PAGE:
6. Ross C

    Titus Andronicus – Are you suggesting anyone’s children be cooked in a pie as were Tamara’s?  Careful on this one as the Secret Service takes these things seriously.

    Decline and Fall – The D&F took centuries to occur (Augustus died in AD 19 and Alaric sacked Rome around AD 410).  I fear it will take far less time for us.

    The Camp of Saints – Never heard of it.

    Thus Spoke Zarathustra – Is God Dead?  Obama the Ubermensch?

    I don’t know that you are cheering me up.

  7. William McClain

    I second John on a hearty dose of Jeeves and Wooster to sooth the soul a bit.

    Also Schopenhauer’s “The Art of Controversy” would be good to hone up on argumentation and find ways to break apart the post-Modern “narrative” theory.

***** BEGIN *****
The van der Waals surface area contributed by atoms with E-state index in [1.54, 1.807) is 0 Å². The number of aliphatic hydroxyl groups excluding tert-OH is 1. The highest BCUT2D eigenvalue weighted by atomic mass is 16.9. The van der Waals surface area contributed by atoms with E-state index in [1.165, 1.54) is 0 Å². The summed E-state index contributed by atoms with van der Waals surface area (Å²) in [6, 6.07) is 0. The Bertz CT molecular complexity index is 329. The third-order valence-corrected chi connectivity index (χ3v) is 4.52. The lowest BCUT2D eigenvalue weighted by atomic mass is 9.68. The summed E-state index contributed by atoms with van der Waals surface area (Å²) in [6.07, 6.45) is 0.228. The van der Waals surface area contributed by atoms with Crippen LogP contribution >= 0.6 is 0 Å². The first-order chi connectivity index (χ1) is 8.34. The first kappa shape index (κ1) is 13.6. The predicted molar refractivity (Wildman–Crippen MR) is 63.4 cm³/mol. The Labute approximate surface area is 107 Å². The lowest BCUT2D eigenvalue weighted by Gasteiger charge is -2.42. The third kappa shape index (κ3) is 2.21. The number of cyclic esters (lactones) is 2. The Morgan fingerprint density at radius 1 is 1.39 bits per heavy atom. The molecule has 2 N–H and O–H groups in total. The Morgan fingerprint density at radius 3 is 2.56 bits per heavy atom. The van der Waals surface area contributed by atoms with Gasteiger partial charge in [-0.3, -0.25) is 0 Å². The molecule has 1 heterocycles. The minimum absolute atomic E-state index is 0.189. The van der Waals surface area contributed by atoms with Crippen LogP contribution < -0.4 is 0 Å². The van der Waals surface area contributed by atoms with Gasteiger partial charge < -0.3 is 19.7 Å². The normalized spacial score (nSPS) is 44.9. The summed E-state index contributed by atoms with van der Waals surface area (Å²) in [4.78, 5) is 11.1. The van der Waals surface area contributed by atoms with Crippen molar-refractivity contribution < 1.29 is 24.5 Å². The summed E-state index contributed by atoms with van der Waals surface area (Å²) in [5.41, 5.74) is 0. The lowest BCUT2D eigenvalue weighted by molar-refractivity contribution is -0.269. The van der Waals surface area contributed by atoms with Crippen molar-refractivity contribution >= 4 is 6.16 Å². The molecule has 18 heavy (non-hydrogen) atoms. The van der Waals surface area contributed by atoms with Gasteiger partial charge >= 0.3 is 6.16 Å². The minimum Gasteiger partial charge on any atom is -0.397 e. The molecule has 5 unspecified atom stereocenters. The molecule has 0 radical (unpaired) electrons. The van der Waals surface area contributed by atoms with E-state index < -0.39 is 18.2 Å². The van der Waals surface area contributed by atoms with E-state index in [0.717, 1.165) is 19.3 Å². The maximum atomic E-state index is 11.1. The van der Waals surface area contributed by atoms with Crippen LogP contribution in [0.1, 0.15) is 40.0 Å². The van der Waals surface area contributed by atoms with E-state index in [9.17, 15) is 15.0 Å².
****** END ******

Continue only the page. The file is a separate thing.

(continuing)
Finally, I have to suggest something most of us wouldn’t pick up, “Basic Issues of the Social Question” by Rudolf Steiner – not only because Steiner isn’t a thinker associated with conservatism, but because he’s not a thinker associated with anyone knowing him. Still,  if it’s getting left to conservatives to put together what this society is going to be after the 20th century neo-Liberal model fails, we should read up on some alternatives. And he focuses on a thriving spiritual life and culture over the reduction of our spirit to political ends, which conservatives should find right on. Also, he’s a follower of Nietzsche without all the depression!

  8. BJRR

    Coriolanus more apt than TA?

  9. IowaLutheran

    the prophet Jeremiah and his Lamentations, The Bible